ILF and LF components significantly increased compared to baseline and the values of sham-operated animals (19.6 ± 1.0 vs. 14.0 ± 0.9%, p < 0.01, ANOVA, and
45.3 ± 1.8 vs. 26 ± 2%, p < 0.01, ANOVA, and p < 0.05,
Bonferroni’s post hoc test, respectively). The HF and
VHF components decreased in terms of their percent
power (5.4 ± 1.0 vs. 9.7 ± 0.9% and 25.0 ± 1.6 vs. 41.0 ±
2.4%, respectively; p < 0.01, ANOVA, and p < 0.05, Bonferroni’s post hoc test; Fig. 7).
Charybdotoxin plus apamin, administrated before
Ach injection, induced an increase in the total spectral
density of diameter oscillations (0.540 ± 0.025 vs. 0.345 ±
0.015 μm2/Hz, baseline; p < 0.01, ANOVA), and the values were significantly different compared to baseline and
Cerebral Vasomotion and LF Oscillations
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Fig. 4. Rhythmic diameter changes in an
order 2 arteriole (a) and the main corresponding frequency components (b), ex-
PSD, μm2/cpm
0.15
Color version available online
36
Diameter, μm
35
34
33
32
31
a
0
5
10
15
Time, min
20
30
PSD, μm2/cpm
0.15
0.10
0.05
0
b
1
10
Frequency, cpm
100
200
300
Fig. 5. Rhythmic diameter changes in an order 2 arteriole (a) and the main corresponding frequency components
(b), expressed as percent normalized power spectral density (PSD: μm2/Hz) in a rat treated with papaverine. cpm,
cycles per minute. Papaverine caused a decrease in ULF and VLF spectral density. ◇p < 0.01 vs. the acetylcholinetreated group.
352
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Topical application of all of the substances did not affect heart (240 ± 30 beats per minute) or respiratory rates
(60 ± 20 breaths per min).
Discussion
The data of the present study indicate that pial arterioles exhibit rhythmic diameter changes characterized by
several frequency components, identified by power spectrum analysis. In our experiments the lowest-frequency
component was detected in the range of 0.001–0.0095 Hz
(0.06–0.57 cpm, ULF component). The other LF components were identified in the ranges of 0.0095–0.02 Hz
(0.57–1.2 cpm, VLF component), 0.02–0.06 Hz (1.2–3.6
cpm, ILF component), and 0.06–0.2 Hz (3.6–12 cpm, LF
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the values of sham-operated animals [35]. The relative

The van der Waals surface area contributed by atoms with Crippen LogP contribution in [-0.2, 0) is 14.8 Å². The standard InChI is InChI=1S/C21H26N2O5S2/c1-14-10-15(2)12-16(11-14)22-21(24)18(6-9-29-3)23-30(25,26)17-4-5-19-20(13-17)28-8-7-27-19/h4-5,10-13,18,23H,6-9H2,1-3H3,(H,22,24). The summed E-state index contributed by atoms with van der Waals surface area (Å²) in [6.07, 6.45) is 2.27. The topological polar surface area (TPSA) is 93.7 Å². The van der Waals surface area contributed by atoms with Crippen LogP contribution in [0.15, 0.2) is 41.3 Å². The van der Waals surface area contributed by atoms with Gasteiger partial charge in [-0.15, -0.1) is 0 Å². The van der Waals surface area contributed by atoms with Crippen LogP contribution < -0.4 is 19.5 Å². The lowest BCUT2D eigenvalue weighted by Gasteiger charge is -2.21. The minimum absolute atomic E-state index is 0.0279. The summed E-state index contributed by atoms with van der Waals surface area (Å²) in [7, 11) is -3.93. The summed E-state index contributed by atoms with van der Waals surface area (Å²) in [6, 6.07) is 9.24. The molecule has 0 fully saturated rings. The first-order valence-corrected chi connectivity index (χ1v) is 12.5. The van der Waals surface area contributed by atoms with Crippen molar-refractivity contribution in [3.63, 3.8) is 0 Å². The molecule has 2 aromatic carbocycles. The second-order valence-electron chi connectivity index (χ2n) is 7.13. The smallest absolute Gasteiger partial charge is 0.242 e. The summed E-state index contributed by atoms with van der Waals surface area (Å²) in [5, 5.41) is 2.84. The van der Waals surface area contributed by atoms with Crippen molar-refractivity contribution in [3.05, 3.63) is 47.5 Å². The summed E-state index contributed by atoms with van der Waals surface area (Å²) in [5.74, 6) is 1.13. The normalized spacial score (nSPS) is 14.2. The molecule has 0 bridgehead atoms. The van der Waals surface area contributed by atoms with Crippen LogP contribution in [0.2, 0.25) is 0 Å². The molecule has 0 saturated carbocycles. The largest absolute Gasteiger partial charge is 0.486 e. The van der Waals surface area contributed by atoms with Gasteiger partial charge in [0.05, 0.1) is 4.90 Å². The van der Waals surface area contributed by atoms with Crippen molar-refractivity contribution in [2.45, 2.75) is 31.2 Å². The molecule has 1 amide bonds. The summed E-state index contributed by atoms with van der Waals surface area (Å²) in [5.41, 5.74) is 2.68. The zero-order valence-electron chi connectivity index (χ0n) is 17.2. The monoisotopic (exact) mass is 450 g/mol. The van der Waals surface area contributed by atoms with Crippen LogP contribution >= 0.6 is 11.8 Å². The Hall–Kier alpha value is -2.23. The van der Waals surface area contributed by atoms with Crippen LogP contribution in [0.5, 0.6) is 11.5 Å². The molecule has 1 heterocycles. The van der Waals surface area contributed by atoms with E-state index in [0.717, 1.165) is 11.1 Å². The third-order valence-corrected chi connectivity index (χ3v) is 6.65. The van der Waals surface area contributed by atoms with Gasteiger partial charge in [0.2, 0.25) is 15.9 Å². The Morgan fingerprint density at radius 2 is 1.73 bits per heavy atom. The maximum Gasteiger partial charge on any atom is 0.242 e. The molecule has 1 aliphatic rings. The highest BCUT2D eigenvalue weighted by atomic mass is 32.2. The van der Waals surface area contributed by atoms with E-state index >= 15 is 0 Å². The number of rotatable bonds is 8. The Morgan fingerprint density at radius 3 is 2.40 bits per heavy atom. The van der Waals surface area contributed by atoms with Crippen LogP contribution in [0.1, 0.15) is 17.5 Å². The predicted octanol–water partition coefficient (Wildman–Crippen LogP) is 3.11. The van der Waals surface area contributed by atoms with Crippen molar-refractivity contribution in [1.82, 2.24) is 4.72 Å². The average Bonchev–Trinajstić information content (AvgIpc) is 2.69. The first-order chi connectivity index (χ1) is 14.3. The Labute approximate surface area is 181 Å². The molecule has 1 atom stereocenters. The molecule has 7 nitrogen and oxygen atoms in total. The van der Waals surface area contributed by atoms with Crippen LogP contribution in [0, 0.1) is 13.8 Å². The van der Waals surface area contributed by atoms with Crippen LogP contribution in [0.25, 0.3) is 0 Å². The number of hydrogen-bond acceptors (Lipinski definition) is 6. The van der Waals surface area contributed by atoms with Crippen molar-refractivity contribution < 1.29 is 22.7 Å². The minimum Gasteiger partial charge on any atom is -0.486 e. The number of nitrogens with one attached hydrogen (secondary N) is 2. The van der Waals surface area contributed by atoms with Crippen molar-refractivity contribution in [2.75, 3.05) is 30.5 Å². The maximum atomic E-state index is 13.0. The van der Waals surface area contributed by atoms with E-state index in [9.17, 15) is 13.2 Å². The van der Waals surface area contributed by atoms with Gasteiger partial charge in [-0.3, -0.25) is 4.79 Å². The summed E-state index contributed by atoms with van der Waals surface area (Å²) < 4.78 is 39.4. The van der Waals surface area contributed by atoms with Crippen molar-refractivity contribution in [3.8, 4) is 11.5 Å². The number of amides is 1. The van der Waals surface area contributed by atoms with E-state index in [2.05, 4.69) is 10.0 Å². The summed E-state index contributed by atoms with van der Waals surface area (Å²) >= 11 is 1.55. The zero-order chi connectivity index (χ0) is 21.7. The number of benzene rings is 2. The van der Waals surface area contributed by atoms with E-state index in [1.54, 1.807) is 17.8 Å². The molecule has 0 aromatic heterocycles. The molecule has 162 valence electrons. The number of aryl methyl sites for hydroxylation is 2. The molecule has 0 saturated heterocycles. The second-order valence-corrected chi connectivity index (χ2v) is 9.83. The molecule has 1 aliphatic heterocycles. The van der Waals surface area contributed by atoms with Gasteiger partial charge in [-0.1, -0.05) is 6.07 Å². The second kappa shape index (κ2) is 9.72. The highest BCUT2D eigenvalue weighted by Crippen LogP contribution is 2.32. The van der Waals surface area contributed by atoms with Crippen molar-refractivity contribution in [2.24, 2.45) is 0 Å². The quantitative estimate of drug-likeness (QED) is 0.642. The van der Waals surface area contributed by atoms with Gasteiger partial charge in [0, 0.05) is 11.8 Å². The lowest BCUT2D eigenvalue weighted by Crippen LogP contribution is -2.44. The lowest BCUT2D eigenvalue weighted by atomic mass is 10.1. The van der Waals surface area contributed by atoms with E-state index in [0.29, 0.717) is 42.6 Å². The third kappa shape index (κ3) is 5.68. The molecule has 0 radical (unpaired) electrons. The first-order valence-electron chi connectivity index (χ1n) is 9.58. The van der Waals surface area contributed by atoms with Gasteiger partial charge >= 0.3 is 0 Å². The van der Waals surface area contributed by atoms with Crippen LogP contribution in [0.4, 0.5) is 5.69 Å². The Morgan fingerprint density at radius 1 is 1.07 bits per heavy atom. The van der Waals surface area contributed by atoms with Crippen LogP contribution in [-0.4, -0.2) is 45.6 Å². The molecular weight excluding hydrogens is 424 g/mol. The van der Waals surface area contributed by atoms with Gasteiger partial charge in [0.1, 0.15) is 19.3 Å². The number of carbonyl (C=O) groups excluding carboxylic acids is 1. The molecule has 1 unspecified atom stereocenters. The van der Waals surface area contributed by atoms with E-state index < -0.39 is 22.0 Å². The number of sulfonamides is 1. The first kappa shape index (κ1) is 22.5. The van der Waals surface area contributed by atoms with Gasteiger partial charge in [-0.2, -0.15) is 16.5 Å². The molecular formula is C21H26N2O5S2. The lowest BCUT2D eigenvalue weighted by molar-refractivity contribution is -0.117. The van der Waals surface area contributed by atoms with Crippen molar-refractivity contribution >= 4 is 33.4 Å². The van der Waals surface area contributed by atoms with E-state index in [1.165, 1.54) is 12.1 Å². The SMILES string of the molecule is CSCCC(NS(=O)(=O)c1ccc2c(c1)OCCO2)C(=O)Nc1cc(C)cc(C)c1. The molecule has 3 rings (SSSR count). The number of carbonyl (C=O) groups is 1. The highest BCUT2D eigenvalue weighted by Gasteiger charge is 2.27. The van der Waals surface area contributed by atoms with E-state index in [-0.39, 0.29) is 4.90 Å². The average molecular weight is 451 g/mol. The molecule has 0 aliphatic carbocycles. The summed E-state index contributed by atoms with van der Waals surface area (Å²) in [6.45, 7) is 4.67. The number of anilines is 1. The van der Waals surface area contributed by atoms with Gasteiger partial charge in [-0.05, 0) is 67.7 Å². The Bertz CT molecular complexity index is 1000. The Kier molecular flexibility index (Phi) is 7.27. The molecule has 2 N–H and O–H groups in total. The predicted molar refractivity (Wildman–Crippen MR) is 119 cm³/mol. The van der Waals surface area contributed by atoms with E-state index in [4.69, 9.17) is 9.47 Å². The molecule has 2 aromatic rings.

power spectral density of the ULF and VLF components
significantly decreased compared to the Ach-induced oscillations (1.0 ± 0.5 vs. 29.3 ± 2.5% and 7.5 ± 1.0 vs. 23 ±
2%, respectively; p < 0.01, ANOVA, and p < 0.05, Bonferroni’s post hoc test). Therefore, the treatment abolished
the ULF component, while the effect on VLF was partial.
The LF, HF and VHF components showed a significant
increase in their percent power compared to Ach-triggered oscillatory components (42 ± 2 vs. 24.0 ± 1.7%; 7.0
± 1.5 vs. 2.0 ± 0.5%; and 24.5 ± 1.8 vs. 3.0 ± 1.1%, respectively; p < 0.01, ANOVA, and p < 0.05, Bonferroni’s post
hoc test), while the ILF component did not significantly
change (Fig. 8). Finally, in Figure 9 we report the main
frequency components in order 2 arterioles after the different treatments.
Color version available online
23
Diameter, μm
22
21
20
19
18
17
a
0
5
10
15
Time, min
20
25
30
0.10
0.06
0.04
0.02
pressed as percent normalized power spectral density (PSD: μm2/Hz) in a rat treated
with Nω-nitro-L-arginine prior to acetylcholine. cpm, cycles per minute. L-NIO
caused a decrease in VLF spectral density.
p < 0.01 vs. baseline conditions.
0
b
1
10
Frequency, cpm
100
200
300
Color version available online
Fig. 6. Rhythmic diameter changes in an
order 2 arteriole (a) and the main corresponding frequency components (b), ex-
PSD, μm2/cpm
0.08
19.0
Diameter, μm
18.5
18.0
17.5
17.0
16.5
16.0
a
0
5
10
15
Time, min
20
25
30
0.10
pressed as percent normalized power spectral density (PSD: μm2/Hz) in a rat treated
with charybdotoxin plus apamin. cpm, cycles per minute. Charybdotoxin plus apamin caused a decrease in the spectral density of the ultra-low-frequency component.
p < 0.01 vs. baseline conditions.
Cerebral Vasomotion and LF Oscillations
0.06
0.04
0.02
0
b
1
10
Frequency, cpm
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100
200
300
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Fig. 7. Rhythmic diameter changes in an
order 2 arteriole (a) and the main corresponding frequency components (b), ex-
PSD, μm2/cpm
0.08
Color version available online
31
Diameter, μm
30
29
28
27
26
a
0
5
10
15
Time, min
20
25
30
0.10
0.06
0.04
0.02
0
b
component). Higher-frequency components were in the
ranges of 0.2–2.0 Hz (12–120 cpm, HF component) and
2.5–4.5 Hz (150–270 cpm, VHF component). In all orders
of arterioles we found the same frequency components;
therefore, it is conceivable to suggest that the mechanisms
modulating arteriolar diameter changes appear to be effective in all vessels of the microvascular networks. The
decrease in the spectral density of the ILF and HF components in order 4 arterioles may be related to the higher
response of these arterioles to the factors modulating the
ULF and VLF components. Previous data indicate that
30-min recordings are adequate for evaluation of VLF
components, including ULF ones, suggested to be linked
to NO-independent endothelial activity [22]. However,
we performed several preliminary evaluations of experimental data to estimate the ULF component. The present
data demonstrate that our evaluation of the ULF component was consistent. Previously, we demonstrated that oscillations in diameter are transferred along the arteriolar
networks [37].
Our data are in agreement with previous results, indicating that oscillations in blood flow are related to frequency components modulated by several mechanisms